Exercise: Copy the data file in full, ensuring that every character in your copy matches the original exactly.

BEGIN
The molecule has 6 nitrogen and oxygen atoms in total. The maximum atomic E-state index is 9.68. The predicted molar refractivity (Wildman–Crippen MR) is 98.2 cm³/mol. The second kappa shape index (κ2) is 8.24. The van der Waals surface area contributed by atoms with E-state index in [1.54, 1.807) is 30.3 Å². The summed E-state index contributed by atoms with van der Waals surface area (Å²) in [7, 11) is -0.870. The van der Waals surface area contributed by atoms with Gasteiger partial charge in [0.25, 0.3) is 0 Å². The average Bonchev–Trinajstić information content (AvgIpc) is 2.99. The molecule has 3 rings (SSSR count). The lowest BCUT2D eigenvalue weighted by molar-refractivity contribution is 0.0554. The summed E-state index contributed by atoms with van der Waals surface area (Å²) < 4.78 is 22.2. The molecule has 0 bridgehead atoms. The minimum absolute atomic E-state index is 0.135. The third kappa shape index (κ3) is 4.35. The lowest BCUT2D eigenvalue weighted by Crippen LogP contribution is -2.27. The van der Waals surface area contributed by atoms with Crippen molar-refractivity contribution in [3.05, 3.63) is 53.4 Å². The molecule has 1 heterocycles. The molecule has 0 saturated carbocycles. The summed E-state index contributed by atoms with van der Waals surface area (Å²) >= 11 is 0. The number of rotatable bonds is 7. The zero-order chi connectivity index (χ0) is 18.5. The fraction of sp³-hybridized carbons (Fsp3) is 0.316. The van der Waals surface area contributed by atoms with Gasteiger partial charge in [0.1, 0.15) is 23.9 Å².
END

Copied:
The molecule has 6 nitrogen and oxygen atoms in total. The maximum atomic E-state index is 9.68. The predicted molar refractivity (Wildman–Crippen MR) is 98.2 cm³/mol. The second kappa shape index (κ2) is 8.24. The van der Waals surface area contributed by atoms with E-state index in [1.54, 1.807) is 30.3 Å². The summed E-state index contributed by atoms with van der Waals surface area (Å²) in [7, 11) is -0.870. The van der Waals surface area contributed by atoms with Gasteiger partial charge in [0.25, 0.3) is 0 Å². The average Bonchev–Trinajstić information content (AvgIpc) is 2.99. The molecule has 3 rings (SSSR count). The lowest BCUT2D eigenvalue weighted by molar-refractivity contribution is 0.0554. The summed E-state index contributed by atoms with van der Waals surface area (Å²) < 4.78 is 22.2. The molecule has 0 bridgehead atoms. The minimum absolute atomic E-state index is 0.135. The third kappa shape index (κ3) is 4.35. The lowest BCUT2D eigenvalue weighted by Crippen LogP contribution is -2.27. The van der Waals surface area contributed by atoms with Crippen molar-refractivity contribution in [3.05, 3.63) is 53.4 Å². The molecule has 1 heterocycles. The molecule has 0 saturated carbocycles. The summed E-state index contributed by atoms with van der Waals surface area (Å²) >= 11 is 0. The number of rotatable bonds is 7. The zero-order chi connectivity index (χ0) is 18.5. The fraction of sp³-hybridized carbons (Fsp3) is 0.316. The van der Waals surface area contributed by atoms with Gasteiger partial charge in [0.1, 0.15) is 23.9 Å².